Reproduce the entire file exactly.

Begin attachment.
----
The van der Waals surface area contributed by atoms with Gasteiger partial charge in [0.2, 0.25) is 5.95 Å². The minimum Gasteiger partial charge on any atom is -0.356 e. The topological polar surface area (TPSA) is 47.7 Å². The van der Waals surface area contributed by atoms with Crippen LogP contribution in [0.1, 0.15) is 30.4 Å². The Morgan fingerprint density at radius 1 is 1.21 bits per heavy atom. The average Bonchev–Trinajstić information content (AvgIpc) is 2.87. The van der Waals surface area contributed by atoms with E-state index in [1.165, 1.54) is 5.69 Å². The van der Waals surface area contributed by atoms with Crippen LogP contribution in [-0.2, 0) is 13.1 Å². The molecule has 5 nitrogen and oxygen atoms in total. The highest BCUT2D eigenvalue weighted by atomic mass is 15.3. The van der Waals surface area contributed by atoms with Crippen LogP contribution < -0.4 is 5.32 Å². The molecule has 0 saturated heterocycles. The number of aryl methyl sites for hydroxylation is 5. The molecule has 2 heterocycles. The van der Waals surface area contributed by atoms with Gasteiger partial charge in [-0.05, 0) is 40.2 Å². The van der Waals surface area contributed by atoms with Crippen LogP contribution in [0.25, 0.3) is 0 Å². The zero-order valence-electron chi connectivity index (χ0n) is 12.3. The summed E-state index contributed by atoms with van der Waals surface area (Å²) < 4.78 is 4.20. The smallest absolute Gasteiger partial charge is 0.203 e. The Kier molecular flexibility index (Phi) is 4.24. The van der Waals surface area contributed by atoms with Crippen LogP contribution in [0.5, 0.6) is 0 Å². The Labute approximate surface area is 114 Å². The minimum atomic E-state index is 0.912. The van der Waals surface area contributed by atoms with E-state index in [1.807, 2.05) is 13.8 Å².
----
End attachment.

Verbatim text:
The van der Waals surface area contributed by atoms with Gasteiger partial charge in [0.2, 0.25) is 5.95 Å². The minimum Gasteiger partial charge on any atom is -0.356 e. The topological polar surface area (TPSA) is 47.7 Å². The van der Waals surface area contributed by atoms with Crippen LogP contribution in [0.1, 0.15) is 30.4 Å². The Morgan fingerprint density at radius 1 is 1.21 bits per heavy atom. The average Bonchev–Trinajstić information content (AvgIpc) is 2.87. The van der Waals surface area contributed by atoms with E-state index in [1.165, 1.54) is 5.69 Å². The van der Waals surface area contributed by atoms with Crippen LogP contribution in [-0.2, 0) is 13.1 Å². The molecule has 5 nitrogen and oxygen atoms in total. The highest BCUT2D eigenvalue weighted by atomic mass is 15.3. The van der Waals surface area contributed by atoms with Crippen LogP contribution < -0.4 is 5.32 Å². The molecule has 0 saturated heterocycles. The number of aryl methyl sites for hydroxylation is 5. The molecule has 2 heterocycles. The van der Waals surface area contributed by atoms with Gasteiger partial charge in [-0.05, 0) is 40.2 Å². The van der Waals surface area contributed by atoms with Crippen LogP contribution in [0.25, 0.3) is 0 Å². The zero-order valence-electron chi connectivity index (χ0n) is 12.3. The summed E-state index contributed by atoms with van der Waals surface area (Å²) < 4.78 is 4.20. The smallest absolute Gasteiger partial charge is 0.203 e. The Kier molecular flexibility index (Phi) is 4.24. The van der Waals surface area contributed by atoms with Crippen LogP contribution in [0.5, 0.6) is 0 Å². The Labute approximate surface area is 114 Å². The minimum atomic E-state index is 0.912. The van der Waals surface area contributed by atoms with E-state index in [1.807, 2.05) is 13.8 Å².